They say that levels of the protein produced by this suspected oncogene, known as atypical protein kinase C iota (PKCi), in combination with a second protein, Cyclin E, strongly predict outcome in non-serous ovarian cancer, which accounts for 40 percent of ovarian cancer cases.
They further report PKCi is over-expressed in serous ovarian cancer, which makes up the remaining 60 percent of ovarian cancer cases.
Based on these findings, published in the early edition of the Proceedings of the National Academy of Sciences (PNAS), the week of Aug. 22, 2005, the researchers suggest that PKCi as well as the second protein, Cyclin E, could be used as a powerful predictive test for non-serous ovarian cancer. They also say that an agent that inhibits PKCi might offer a novel therapy for both forms of the cancer, which is difficult to treat in advanced stages.
This study is the first to find that PKCi plays a role in ovarian cancer, says the study's principal investigator Gordon Mills, M.D., Ph.D., a professor and chair of the Department of Molecular Therapeutics.
More than that, he says, "this is the first direct proof that over-expression of PKCi is sufficient to produce proliferation in ovarian cancer, and thus acts as an oncogene."
Mills and the research team, which includes investigators from Lawrence Berkeley National Laboratory and the University of Wisconsin, believe that over-expression of PKCi triggers excess production of Cyclin E, which is known to play a role in cancer growth.
PKCi is a member of a family of PKC kinase proteins that regulates cell-to-cell communication and spatial orientation. While some members of this large family have been associated with cancer, PKCi had not before this study.
Researchers say that PKCi and Cyclin E together contribute to the aggressiveness of ovarian cancer because high levels of the protein are associated with reduced survival. "This is the strongest predictive combination of markers to determine behavior of ovarian cancer yet found," Mills says.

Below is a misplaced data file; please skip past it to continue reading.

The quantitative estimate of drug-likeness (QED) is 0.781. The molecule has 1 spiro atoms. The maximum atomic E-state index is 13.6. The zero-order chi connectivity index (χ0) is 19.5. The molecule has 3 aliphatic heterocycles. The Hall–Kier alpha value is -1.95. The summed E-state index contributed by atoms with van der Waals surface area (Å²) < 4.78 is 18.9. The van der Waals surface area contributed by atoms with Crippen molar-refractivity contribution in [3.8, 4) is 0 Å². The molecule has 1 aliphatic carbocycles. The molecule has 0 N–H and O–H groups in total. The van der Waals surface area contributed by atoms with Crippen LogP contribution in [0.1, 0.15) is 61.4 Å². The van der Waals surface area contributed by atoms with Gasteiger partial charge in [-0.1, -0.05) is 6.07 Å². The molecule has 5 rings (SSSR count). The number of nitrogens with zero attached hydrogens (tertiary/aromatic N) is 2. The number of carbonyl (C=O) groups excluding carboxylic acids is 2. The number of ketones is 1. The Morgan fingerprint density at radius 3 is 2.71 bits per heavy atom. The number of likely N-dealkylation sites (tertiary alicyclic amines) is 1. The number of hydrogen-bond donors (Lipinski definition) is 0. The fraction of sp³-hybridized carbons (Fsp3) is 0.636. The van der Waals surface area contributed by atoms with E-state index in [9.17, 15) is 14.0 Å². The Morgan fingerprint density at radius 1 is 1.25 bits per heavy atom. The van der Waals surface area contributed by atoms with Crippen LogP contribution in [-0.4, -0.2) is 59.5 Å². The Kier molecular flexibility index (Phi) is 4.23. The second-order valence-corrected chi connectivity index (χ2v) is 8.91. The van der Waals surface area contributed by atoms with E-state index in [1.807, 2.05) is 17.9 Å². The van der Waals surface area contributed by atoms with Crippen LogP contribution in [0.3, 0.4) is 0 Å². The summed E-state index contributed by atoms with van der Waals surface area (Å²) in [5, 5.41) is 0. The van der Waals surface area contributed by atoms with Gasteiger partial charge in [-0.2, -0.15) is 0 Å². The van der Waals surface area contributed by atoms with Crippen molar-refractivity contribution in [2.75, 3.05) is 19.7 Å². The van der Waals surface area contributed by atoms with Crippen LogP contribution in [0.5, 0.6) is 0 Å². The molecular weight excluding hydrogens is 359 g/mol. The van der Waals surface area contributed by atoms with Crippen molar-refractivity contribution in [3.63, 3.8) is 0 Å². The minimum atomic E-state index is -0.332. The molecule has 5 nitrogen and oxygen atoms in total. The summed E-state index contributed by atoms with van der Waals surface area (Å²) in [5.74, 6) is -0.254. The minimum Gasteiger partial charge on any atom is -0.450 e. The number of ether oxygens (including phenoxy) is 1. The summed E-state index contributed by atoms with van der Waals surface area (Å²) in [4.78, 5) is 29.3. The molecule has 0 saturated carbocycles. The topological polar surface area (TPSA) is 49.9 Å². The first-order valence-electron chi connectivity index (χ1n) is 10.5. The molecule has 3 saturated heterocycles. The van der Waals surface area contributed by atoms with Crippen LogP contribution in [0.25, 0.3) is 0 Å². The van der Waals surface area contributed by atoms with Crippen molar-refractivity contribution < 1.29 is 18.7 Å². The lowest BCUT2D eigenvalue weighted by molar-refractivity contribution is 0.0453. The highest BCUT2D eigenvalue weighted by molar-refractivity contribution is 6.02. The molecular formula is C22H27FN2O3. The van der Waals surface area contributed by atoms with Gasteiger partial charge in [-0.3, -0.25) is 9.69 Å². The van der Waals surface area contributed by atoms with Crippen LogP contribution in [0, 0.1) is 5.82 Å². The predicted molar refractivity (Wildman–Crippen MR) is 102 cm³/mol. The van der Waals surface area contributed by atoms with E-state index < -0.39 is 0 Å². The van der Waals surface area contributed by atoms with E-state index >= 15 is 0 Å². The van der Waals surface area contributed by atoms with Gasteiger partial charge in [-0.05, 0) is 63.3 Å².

Studying more than 400 tumor biopsies, they found PKCi over-expression in all samples of serous ovarian cancer, and that elevated levels of PKCi and Cyclin E corresponded to a worsening prognosis in women with non-serous ovarian cancer.
Specifically, researchers found that patients with non-serous ovarian cancer whose tumor samples showed low levels of the protein had a chance of long-term survival that was greater than 85 percent. But the chance of long-term survival in patients whose cancer showed high levels of both proteins fell to less than 15 percent.
Mills, who heads M. D. Anderson's Kleberg Center for Molecular Markers, says the findings represent a case in which "the patient's tumor is teaching us what is important.
"Cancer is a disease of genes," he says. "If we can understand what the genetic aberrations are in cancer, and how they work together to cause a cancer or change its progression, then we can develop better ways of identifying a prognosis, predict response to therapy and identify new targets."
To let the tumor "talk," researchers used a technique known as comparative genomic hybridization which measured changes at the DNA level globally in tumors. It reviewed and compared the human genome in normal versus cancerous cells and found an area of constant genomic change in over 200 samples of ovarian cancer. Further probing found an area on chromosome 3 that was abnormal in the majority of ovarian cancer patients, Mills says.
They identified the PKCi gene as potentially contributing to this change and then turned to a "model organism," the fruit fly, to understand why PKCi could contribute to ovarian cancer. Fruit flies are used in this kind of research, Mills says, because "85 percent of all known human cancer genes have a corresponding gene in these organisms."
Researchers found that in fruit flies, PKCi increased the levels of Cyclin E and cell proliferation. "We then went back to our patient samples and found that those with low levels of PKCi and Cyclin E have a remarkably good outcome, while the opposite is true for higher levels," Mills says. "That offers us both a hope that PKCi can be used as a potent predictive test as well as a possible new way to treat the cancer."
The study was supported by grants from the National Cancer Institute and the Department of Energy. Co-authors include, from M. D. Anderson: first author Astrid Eder, Ph.D., and Xiaomei Sui, Daniel Rosen, Laura Nolden, Debra Smith, Kwia Wa Cheng, Ph.D., John Lahad, Jinsong Liu, M.D., Ph.D., Georg Halder, Ph.D., and Gordon Mills, M.D., Ph.D. Major outside collaborators included Joe Gray, Ph.D., from Lawrence Berkeley National Laboratory, and Jerry Ying, Ph.D., from the University of Wisconsin, Madison.